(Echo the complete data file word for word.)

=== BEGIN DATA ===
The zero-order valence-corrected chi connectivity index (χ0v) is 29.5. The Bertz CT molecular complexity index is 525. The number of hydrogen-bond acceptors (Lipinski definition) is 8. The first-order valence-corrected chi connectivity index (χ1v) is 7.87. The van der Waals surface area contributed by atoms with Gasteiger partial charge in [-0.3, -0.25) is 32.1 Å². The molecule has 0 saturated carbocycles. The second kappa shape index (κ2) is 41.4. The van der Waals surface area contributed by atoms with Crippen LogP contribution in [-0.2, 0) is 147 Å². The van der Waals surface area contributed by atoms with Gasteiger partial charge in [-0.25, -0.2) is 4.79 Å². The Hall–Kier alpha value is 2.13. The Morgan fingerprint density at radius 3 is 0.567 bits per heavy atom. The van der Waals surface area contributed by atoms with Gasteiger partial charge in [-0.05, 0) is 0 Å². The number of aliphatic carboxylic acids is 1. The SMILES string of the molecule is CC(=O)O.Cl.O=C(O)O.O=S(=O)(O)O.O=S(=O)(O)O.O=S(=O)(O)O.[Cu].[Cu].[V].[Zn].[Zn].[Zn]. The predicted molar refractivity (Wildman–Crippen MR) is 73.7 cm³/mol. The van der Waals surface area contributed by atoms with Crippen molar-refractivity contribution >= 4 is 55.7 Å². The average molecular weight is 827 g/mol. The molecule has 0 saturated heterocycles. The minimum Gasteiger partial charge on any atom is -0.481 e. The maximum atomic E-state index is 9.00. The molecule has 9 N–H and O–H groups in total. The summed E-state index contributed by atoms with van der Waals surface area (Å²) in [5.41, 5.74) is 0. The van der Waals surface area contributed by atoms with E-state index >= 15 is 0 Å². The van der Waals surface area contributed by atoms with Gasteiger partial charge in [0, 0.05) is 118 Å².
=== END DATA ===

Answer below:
The zero-order valence-corrected chi connectivity index (χ0v) is 29.5. The Bertz CT molecular complexity index is 525. The number of hydrogen-bond acceptors (Lipinski definition) is 8. The first-order valence-corrected chi connectivity index (χ1v) is 7.87. The van der Waals surface area contributed by atoms with Gasteiger partial charge in [-0.3, -0.25) is 32.1 Å². The molecule has 0 saturated carbocycles. The second kappa shape index (κ2) is 41.4. The van der Waals surface area contributed by atoms with Crippen LogP contribution in [-0.2, 0) is 147 Å². The van der Waals surface area contributed by atoms with Gasteiger partial charge in [-0.25, -0.2) is 4.79 Å². The Hall–Kier alpha value is 2.13. The Morgan fingerprint density at radius 3 is 0.567 bits per heavy atom. The van der Waals surface area contributed by atoms with Gasteiger partial charge in [-0.05, 0) is 0 Å². The number of aliphatic carboxylic acids is 1. The SMILES string of the molecule is CC(=O)O.Cl.O=C(O)O.O=S(=O)(O)O.O=S(=O)(O)O.O=S(=O)(O)O.[Cu].[Cu].[V].[Zn].[Zn].[Zn]. The predicted molar refractivity (Wildman–Crippen MR) is 73.7 cm³/mol. The van der Waals surface area contributed by atoms with Crippen molar-refractivity contribution >= 4 is 55.7 Å². The average molecular weight is 827 g/mol. The molecule has 0 saturated heterocycles. The minimum Gasteiger partial charge on any atom is -0.481 e. The maximum atomic E-state index is 9.00. The molecule has 9 N–H and O–H groups in total. The summed E-state index contributed by atoms with van der Waals surface area (Å²) in [5.41, 5.74) is 0. The van der Waals surface area contributed by atoms with E-state index >= 15 is 0 Å². The van der Waals surface area contributed by atoms with Gasteiger partial charge in [0, 0.05) is 118 Å².